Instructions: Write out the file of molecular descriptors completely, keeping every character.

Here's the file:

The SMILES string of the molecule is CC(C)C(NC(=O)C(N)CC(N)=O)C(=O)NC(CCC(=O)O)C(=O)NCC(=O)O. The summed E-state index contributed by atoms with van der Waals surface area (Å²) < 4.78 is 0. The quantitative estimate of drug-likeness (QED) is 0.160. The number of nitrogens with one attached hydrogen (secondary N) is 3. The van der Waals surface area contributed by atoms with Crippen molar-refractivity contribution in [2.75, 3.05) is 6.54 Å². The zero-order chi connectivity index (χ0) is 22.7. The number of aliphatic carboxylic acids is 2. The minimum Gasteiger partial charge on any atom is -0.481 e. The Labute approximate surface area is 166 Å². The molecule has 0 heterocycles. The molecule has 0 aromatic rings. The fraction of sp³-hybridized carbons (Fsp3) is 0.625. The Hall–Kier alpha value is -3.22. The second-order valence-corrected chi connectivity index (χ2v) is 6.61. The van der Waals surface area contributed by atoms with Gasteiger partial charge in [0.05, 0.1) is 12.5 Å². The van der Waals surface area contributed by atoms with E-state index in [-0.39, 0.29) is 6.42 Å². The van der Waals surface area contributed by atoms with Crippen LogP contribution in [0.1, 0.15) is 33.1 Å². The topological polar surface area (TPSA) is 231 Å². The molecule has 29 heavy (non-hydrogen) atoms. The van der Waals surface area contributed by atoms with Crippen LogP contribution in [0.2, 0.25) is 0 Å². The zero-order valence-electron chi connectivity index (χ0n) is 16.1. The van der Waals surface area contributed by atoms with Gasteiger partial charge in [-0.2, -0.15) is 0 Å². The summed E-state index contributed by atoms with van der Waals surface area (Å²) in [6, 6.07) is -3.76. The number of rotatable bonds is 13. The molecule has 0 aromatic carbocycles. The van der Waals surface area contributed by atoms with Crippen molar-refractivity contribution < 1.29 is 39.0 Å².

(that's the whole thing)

The SMILES string of the molecule is CC(C)C(NC(=O)C(N)CC(N)=O)C(=O)NC(CCC(=O)O)C(=O)NCC(=O)O. The summed E-state index contributed by atoms with van der Waals surface area (Å²) < 4.78 is 0. The quantitative estimate of drug-likeness (QED) is 0.160. The number of nitrogens with one attached hydrogen (secondary N) is 3. The van der Waals surface area contributed by atoms with Crippen molar-refractivity contribution in [2.75, 3.05) is 6.54 Å². The zero-order chi connectivity index (χ0) is 22.7. The number of aliphatic carboxylic acids is 2. The minimum Gasteiger partial charge on any atom is -0.481 e. The Labute approximate surface area is 166 Å². The molecule has 0 heterocycles. The molecule has 0 aromatic rings. The fraction of sp³-hybridized carbons (Fsp3) is 0.625. The Hall–Kier alpha value is -3.22. The second-order valence-corrected chi connectivity index (χ2v) is 6.61. The van der Waals surface area contributed by atoms with Gasteiger partial charge in [0.05, 0.1) is 12.5 Å². The van der Waals surface area contributed by atoms with E-state index in [-0.39, 0.29) is 6.42 Å². The van der Waals surface area contributed by atoms with Crippen LogP contribution in [0.1, 0.15) is 33.1 Å². The topological polar surface area (TPSA) is 231 Å². The molecule has 29 heavy (non-hydrogen) atoms. The van der Waals surface area contributed by atoms with Crippen LogP contribution in [0.2, 0.25) is 0 Å². The zero-order valence-electron chi connectivity index (χ0n) is 16.1. The van der Waals surface area contributed by atoms with Gasteiger partial charge in [-0.2, -0.15) is 0 Å². The summed E-state index contributed by atoms with van der Waals surface area (Å²) in [6, 6.07) is -3.76. The number of rotatable bonds is 13. The molecule has 0 aromatic carbocycles. The van der Waals surface area contributed by atoms with Crippen molar-refractivity contribution < 1.29 is 39.0 Å².